Step 5 – Take the acrylic disk with the hardened/frozen/chilled ganache and place it, ganache side down on the frosted cake top. Press down gently so it sticks.


Step 6 – Place a leveling device on top of the top acrylic disk and test to see if the cake is level. If not level, press the acrylic disk down till the bubble in the leveler is dead center. The thick layer of ganache will allow you to squeeze out excess ganache and allow the top acrylic disk to lay completely flat. Move the leveler around the top of the cake and check that it is level in several different positions.


Step 7 – Now use a large bench scraper to make sure that the two acrylic disks are perfectly aligned. (My bench scraper is just a rectangle piece of acrylic.  Please note that you need a bench scraper that doesn't have a lip on the handle.  A lip would stop the scraper from sitting flush against the turntable.) Put the flat base of the bench scraper against the turntable and then press the vertical edge against the bottom acrylic disk. If the top acrylic disk is aligned with the bottom disk, it will touch the upper portion of the bench scraper. If the top acrylic disk isn’t touching the bench scraper, nudge the top disk into position. Move the bench scraper around the cake, checking the alignment in several locations. Also watch the bubble in the Level to make sure the top remains flat as you nudge the top acrylic disk around.


Step 8 – Now that the disks are aligned and the top is flat, pipe ganache into the gaps between your stacked cakes and between the frosted top of the cake and the chilled, ganache covered acrylic disc. If the gap isn’t too large, you can just push ganache into the opening with an offset spatula. If you are good at trimming and leveling your cakes before you frost them, this step won’t be necessary.  But I need to push lots and lots of ganache into the many gaps.


Step 9 – Do one last check and make sure the top of level and the two acrylic disks are aligned.

Step 10 – Now the fun part. Generously cover the sides of the cake with ganache. Just slap it on. Let your inner Jackson Pollock emerge and paint the glossy ganache on the cake with wild abandon. You want to build up enough ganache so that it extends beyond the edge of the acrylic disks.


Step 10 – Position the bench scraper so that it rest flat against the turntable and perpendicular to both the top and bottom acrylic disk. Hold the bench scraper steady as you slowly rotate the turntable. Any ganache that extends beyond the acrylic disks will be scraped away. If too much ganache builds up on the bench scraper, scrape the ganache back into the bowl.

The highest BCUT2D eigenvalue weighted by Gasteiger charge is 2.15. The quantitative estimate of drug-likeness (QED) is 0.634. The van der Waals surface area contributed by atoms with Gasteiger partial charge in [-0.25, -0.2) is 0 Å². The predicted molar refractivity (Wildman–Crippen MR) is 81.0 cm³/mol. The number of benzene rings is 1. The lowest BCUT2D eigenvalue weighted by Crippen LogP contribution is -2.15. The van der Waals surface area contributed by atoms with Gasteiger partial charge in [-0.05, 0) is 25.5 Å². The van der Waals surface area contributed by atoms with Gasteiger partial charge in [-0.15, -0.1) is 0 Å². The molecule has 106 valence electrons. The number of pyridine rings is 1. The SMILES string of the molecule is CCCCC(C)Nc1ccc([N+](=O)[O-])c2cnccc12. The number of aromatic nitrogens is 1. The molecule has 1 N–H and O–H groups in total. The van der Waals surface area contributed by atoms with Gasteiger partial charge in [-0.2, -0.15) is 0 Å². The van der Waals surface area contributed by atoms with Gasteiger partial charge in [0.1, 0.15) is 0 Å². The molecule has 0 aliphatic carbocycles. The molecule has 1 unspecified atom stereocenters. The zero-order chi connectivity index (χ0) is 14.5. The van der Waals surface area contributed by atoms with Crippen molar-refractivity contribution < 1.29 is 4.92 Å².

Step 11 – After the first pass of the bench scraper around the cake, fill in any holes or gaps with more ganache. Scrape the cake again. Do this step as many times as necessary till the sides are smooth.


Step 12 – When the sides are smooth, use a small pallet knife (or your finger) to gently remove any ganache still clinging to the outer edge of the acrylic disks.


Step 13 – Chill the cake to set the ganache. I usually let it chill for an hour or two.

Step 14 – Once the ganache is rigid to the touch, the top acrylic disk needs to be removed. Peel the plastic wrap away from the top and the outer edge of the acrylic disk.


Step 15 - Insert a small palette knife between the top acrylic disk and plastic wrap and lift the disk away from the plastic. You may need to run the palette knife between the wrap and the disk to get them apart. Once the acrylic disk is lifted, the plastic will remain on the cake.


Step 16 - Now gently peel the plastic away from the cake.


Step 17 – Fill any holes on the top of the cake with softened ganache.


Step 18 – To remove the bottom acrylic disc, warm a small palette knife and insert it between the acrylic disk and the cardboard round under the cake. The presence of the non-skid grip mat between the cardboard and the acrylic disk will give you plenty of room to insert the palette knife. Rotate the turntable and cut through the ganache with the warm knife.

Step 19 – Lift your cake (with its vertical sides and perfectly flat top) onto a waiting prep board or presentation cake drum.  Or leave it on the turntable and cover it with fondant.


See how easy it is to get a cake with a flat top and straight sides!  Hey, if klutzy Carol can do it, anyone can.




Happy Decorating,

Carol

Note on Acrylic Disks: You can buy disks that are either 1/4" or 1/2" larger than your cake. If your cake is 8” you can select either the 8-1/4” or 8-1/2” sized disks. I have tried both gap sizes, and I prefer the disks with the 1/4" gap. For me the 1/2" gap made the ganache layer much too thick, especially if your cake has shrunk or had to be trimmed.   I purchased my disks from several different manufactures, but I have to say that my favorite are from Cakesafe. Cakesafe has etched the size of the disk into the acrylic (which is very helpful when you have lots of disks in lots of sizes).  Their disks also have guide lines etched onto the acrylic that helps you to center the cake correctly on the bottom disk. And they offer lots and lots of different sizes and shapes; bench scrapers too.  They even have disks to match the fancy Fat Daddio’s and Wilton cake pans. (Note: I have no relationship with Cakesafe.)